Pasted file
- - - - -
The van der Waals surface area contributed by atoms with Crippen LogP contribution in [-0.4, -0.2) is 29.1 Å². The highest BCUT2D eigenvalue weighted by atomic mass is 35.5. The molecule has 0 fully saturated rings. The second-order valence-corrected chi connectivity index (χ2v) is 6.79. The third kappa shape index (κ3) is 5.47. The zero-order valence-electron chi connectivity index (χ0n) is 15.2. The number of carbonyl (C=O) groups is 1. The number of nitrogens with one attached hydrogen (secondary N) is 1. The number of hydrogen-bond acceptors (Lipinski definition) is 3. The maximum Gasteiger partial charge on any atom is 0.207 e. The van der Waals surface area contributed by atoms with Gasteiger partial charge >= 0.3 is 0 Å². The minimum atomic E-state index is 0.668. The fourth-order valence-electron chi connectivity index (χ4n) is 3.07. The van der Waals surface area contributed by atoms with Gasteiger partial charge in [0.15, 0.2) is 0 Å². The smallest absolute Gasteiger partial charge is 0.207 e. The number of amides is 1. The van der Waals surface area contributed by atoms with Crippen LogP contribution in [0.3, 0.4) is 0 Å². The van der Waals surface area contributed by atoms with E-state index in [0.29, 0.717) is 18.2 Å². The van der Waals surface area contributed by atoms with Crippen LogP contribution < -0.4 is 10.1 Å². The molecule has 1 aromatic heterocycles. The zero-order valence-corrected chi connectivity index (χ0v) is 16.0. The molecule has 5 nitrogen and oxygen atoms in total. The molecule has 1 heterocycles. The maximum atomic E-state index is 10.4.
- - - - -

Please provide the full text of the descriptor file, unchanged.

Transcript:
The van der Waals surface area contributed by atoms with Crippen LogP contribution in [-0.4, -0.2) is 29.1 Å². The highest BCUT2D eigenvalue weighted by atomic mass is 35.5. The molecule has 0 fully saturated rings. The second-order valence-corrected chi connectivity index (χ2v) is 6.79. The third kappa shape index (κ3) is 5.47. The zero-order valence-electron chi connectivity index (χ0n) is 15.2. The number of carbonyl (C=O) groups is 1. The number of nitrogens with one attached hydrogen (secondary N) is 1. The number of hydrogen-bond acceptors (Lipinski definition) is 3. The maximum Gasteiger partial charge on any atom is 0.207 e. The van der Waals surface area contributed by atoms with Gasteiger partial charge >= 0.3 is 0 Å². The minimum atomic E-state index is 0.668. The fourth-order valence-electron chi connectivity index (χ4n) is 3.07. The van der Waals surface area contributed by atoms with Gasteiger partial charge in [0.15, 0.2) is 0 Å². The smallest absolute Gasteiger partial charge is 0.207 e. The number of amides is 1. The van der Waals surface area contributed by atoms with Crippen LogP contribution in [0.3, 0.4) is 0 Å². The van der Waals surface area contributed by atoms with E-state index in [0.29, 0.717) is 18.2 Å². The van der Waals surface area contributed by atoms with Crippen LogP contribution < -0.4 is 10.1 Å². The molecule has 1 aromatic heterocycles. The zero-order valence-corrected chi connectivity index (χ0v) is 16.0. The molecule has 5 nitrogen and oxygen atoms in total. The molecule has 1 heterocycles. The maximum atomic E-state index is 10.4.